The test usually takes from 30 to 60 minutes. When the test is over, the gel is wiped off and the electrodes are removed.
Exercise stress echocardiogram
An echo without activity or stress will be done before you start exercising. This is called the baseline, and after it is established you will exercise for a specific amount of time. You will either walk on a treadmill or pedal a stationary bicycle while being monitored by an EKG machine. To learn more, see Reference Exercise Electrocardiogram.
You will then lie on a bed or table, and another echocardiogram will be done. At times you will be asked to hold very still, breathe in and out very slowly, hold your breath, or lie on your left side. The transducer is usually moved to different areas on your chest that provide specific views of your heart.
An exercise stress echo takes about 30 to 60 minutes.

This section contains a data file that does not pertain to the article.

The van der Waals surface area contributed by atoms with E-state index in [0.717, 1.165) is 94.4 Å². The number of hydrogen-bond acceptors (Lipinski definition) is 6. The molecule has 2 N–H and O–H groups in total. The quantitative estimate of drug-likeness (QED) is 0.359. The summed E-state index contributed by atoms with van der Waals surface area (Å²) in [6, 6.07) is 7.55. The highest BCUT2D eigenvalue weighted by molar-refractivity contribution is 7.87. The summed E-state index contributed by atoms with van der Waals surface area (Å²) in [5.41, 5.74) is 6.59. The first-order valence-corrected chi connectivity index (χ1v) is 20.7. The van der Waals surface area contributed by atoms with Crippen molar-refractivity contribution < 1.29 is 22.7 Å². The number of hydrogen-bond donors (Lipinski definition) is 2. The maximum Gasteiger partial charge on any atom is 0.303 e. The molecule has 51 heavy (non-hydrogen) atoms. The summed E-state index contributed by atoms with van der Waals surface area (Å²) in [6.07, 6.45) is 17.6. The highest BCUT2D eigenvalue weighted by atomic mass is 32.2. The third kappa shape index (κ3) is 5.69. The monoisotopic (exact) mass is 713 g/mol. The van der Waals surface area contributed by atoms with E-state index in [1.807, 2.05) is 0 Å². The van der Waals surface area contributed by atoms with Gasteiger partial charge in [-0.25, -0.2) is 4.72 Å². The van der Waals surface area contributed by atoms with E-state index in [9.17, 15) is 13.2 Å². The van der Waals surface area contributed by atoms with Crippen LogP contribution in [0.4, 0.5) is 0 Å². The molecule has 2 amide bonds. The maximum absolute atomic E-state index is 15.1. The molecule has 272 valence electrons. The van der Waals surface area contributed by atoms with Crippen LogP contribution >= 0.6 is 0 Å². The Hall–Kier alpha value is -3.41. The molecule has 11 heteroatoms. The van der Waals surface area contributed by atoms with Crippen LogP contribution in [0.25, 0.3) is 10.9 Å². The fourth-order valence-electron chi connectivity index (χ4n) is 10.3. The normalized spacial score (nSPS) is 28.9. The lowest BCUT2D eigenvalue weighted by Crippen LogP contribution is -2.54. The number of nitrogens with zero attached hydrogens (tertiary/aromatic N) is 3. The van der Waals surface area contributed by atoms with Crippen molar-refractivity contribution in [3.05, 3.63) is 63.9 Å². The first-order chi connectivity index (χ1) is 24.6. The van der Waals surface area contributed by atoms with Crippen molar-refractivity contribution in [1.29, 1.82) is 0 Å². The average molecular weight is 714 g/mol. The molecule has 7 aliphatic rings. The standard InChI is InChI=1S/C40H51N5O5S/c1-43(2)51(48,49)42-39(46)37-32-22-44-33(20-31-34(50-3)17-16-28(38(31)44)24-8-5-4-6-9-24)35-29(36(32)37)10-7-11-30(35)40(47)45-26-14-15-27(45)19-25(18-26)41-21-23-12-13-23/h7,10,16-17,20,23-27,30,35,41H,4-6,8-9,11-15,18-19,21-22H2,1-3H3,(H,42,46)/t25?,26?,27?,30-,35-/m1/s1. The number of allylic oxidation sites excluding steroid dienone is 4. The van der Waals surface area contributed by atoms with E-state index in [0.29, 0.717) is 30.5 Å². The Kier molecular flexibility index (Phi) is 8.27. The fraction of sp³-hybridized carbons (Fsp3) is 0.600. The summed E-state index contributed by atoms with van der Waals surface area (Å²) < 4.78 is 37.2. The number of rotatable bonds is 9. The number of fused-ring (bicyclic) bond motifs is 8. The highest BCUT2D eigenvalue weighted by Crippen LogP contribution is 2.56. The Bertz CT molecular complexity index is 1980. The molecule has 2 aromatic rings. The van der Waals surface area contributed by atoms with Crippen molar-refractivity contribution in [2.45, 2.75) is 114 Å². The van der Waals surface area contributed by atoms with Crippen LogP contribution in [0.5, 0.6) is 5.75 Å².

Dobutamine stress echocardiogram
Sometimes medicine called dobutamine is used instead of exercise to stress your heart. For this test, you will lie on your back or left side on a bed or examination table, and a baseline echocardiogram will be done. EKG electrodes will be taped to your arms and legs to record your heart rate during the test.
Next, the technician cleans the site on your arm where the medicine will be injected, and an intravenous (IV) line will be placed in a vein in your arm.
After the IV is started, you will be given dobutamine, which increases your heart rate and causes your heart to work harder. Echocardiogram images will be taken while you receive the dobutamine. Your peak heart rate is reached in about 15 minutes. At times you will be asked to hold very still, breathe in and out very slowly, hold your breath, or lie on your left side. After your peak heart rate is reached, the medicine will be stopped and your heart rate will return to normal (in about 1 to 3 minutes). More echocardiogram images will be taken when your heart rate returns to normal.
A dobutamine stress echo takes about an hour.
Transesophageal echocardiogram (TEE)